My love for animals would be pretty evident to anyone who has read my earlier posts. The size of the four legged does not matter – I find an elephant as interesting as a tiny squirrel. As a little child, I remember going for an elephant ride with a mahout (elephant care taker) who would come with the gentle mega life form right till our door step. Sitting in the basket mounted on the elephant’s back, at least 10 feet above the ground, was the high point of my life as an eight year old and the memory still makes me smile. As a child, little did I know that the elephant was definitely not as happy as I was. PETA and related concepts are too much for a child to understand!
Elephant Orphanages near Kandy
A couple of decades after the last elephant ride that I had had, Ankur planned a trip to let me interact once again with the the ‘biggies’ at Sri Lanka. The options available are the Millennium Elephant Foundation and the Pinnawala Elephant Orphanage near Kandy. Both these shelters are about 50 km from Kandy and close to each other.
Which one of the two you decide to visit depends on what you really want to do. For a more interactive experience of bathing and elephant and riding one, Millenium Elephant Foundation is a good place. If you want to watch lots of elephants frolicking in the river, we would suggest visiting the Pinnawala Elephant Orphanage.
Millennium Elephant Foundation
We hadn’t planned to stop at the Millennium Elephant Foundation and were on our way to Pinnawala Elephant Orphanage. The place was suggest by our cab driver, who insisted that we must spend an hour or so here to ‘experience’ being with the elephants.
Meet the residents
There are fewer residents here (as compared to Pinnawala) – eight elephants only: four girls Lakshmi, Rani, Ranmenika and Pooja and four boys Raja, Kandula, Kavari Raja and Bandara.
Our host for the day was Lakshmi, who is a gentle lady, over 40 years of age. She is the the matriarch of the herd at Millennium Elephant Foundation. Her gentle nature has earned her stardom – she is famous ‘filmstar’ who has appeared in plenty of international movies. Lakshmi’s daughter Pooja is the first calf to be born to a domesticated elephant in Sri Lanka. While at the foundation, you can say a ‘Hi’ to Pooja as well.
Things to do at the Millennium Elephant Foundation
You can spend 2 to 4 hours at the foundation engaging in various activities with the elephant. The charges that you pay at the entrance depend on the duration of your visit and the activities involved and can be anywhere between USD 15 to USD 30. We chose the 2 hour option and had a great time bathing and riding the elephant.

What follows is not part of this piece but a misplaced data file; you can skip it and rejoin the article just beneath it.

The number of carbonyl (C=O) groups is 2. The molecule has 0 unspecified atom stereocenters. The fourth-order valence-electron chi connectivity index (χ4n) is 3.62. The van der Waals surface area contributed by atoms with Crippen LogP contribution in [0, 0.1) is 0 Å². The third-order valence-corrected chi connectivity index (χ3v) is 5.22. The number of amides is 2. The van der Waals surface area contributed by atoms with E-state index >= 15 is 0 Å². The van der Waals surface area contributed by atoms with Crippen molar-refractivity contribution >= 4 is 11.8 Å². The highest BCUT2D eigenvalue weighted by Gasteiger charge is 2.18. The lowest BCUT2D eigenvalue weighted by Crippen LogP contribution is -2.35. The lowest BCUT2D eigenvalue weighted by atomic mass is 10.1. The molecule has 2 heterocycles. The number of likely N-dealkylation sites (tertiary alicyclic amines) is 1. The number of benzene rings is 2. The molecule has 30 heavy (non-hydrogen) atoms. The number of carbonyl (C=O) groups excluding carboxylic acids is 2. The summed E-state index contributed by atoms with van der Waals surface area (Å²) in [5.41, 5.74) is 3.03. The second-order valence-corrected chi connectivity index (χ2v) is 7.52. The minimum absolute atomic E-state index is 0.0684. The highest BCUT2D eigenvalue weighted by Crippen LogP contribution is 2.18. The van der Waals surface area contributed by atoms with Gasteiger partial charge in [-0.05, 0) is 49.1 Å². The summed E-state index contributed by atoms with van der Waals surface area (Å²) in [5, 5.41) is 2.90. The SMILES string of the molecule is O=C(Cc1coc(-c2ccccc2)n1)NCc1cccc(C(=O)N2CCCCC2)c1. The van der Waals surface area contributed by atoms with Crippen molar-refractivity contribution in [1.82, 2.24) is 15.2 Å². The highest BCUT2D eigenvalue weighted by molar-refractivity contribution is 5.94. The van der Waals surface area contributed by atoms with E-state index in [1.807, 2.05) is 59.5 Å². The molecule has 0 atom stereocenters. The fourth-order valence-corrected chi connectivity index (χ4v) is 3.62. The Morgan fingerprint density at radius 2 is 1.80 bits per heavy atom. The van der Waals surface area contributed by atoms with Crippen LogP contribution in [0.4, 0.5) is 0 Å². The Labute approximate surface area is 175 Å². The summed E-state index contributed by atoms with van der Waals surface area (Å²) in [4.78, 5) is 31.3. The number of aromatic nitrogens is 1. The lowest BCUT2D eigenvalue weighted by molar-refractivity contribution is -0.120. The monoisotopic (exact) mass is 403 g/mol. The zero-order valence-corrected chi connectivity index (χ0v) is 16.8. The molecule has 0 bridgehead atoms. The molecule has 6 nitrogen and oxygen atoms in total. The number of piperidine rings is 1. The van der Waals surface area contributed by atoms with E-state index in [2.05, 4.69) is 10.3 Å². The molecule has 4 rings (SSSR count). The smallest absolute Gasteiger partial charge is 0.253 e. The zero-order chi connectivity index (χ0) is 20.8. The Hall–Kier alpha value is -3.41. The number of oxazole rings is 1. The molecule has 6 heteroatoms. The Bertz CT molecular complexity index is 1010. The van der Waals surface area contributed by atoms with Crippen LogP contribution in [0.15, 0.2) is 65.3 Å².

Riding an elephant
Getting on top of the elephant was little bit of a tussle – we needed our mahout, our muscles and off course, the elephant to help ourselves up on her back. Once there, we were pretty steady. The mahout said ‘Hurrrrrrrrrrahhh’ and Lakshmi started ambling along. It took us a few minutes to feel confident on Lakshmi’s back, perched 10 feet high. Soon enough, we were enjoying the lush green Sri Lankan vegetation around us.
The only time when we were a little worked up was when Lakshmi had to cross a small bridge. Even though she was slow and steady, I was sure I will topple into the stream below. I wonder why tough? As a child, such a thought had never crossed my mind when I played ‘Princess on the Elephant’! Woes of growing up, I guess!
Bathing an elephant
This was my favourite part! Lakshmi seemed to be having a pretty good time lying in the water – who doesn’t like to soak ones self in the bath tub. In this case, the bath tub was a pond to match Lakshmi’s majestic size. I went in, tippy toeing initially. I wasn’t quite sure whether I was welcome. But I guess I was! The mahout handed me a coconut shell, which was Lakshmi’s loofa, I think I did a fairly decent job as a masseuse – Lakshmi seemed to be smiling blissfully. You can even sit on the elephant’s back and she will graciously shower you…an interesting experience.
Considering that Ankur is not too comfortable with four legged beings, he stayed out and clicked my pictures. It took a lot of coaxing and cajoling to get him into the water. I am sure it wasn’t an experience that he was too comfortable with. As for me, ‘bathing an elephant’ – thumbs up and a must do thing when you are in Sri Lanka!
Watching the elephants paint
We all love colours, including the elephants. Trainers have spent a few months teaching Lakshmi and Rani to paint and the ladies seem to enjoy their time with the colours. The paintings are up for sale as well and cost between USD 200 to USD 400. Your idea while buying this masterpiece should be to donate to the foundation for animal welfare and take the colourful token home.
Two cents from my end… Some tips…
- Try reaching the foundation early in the morning- will ensure that you have sufficient time to spend at the foundation and still reach in time to watch the herd of elephants bathe at Pinnawala (10 am and then 2 pm).
- The easiest way to get here is by renting your own car of taxi. Self driven cars are not easily available in Sri Lanka. Suggest hiring one with a driver.
- Carry a change of clothes handy if you wish to give the elephants a bath or want to get blessed with a shower.
- Want to contribute? Speak to the staff on adopting an elephant or doing voluntary work.
As always, send me an e-mail if you need any further details. Glad to help.
Let the travellers’ tribe grow!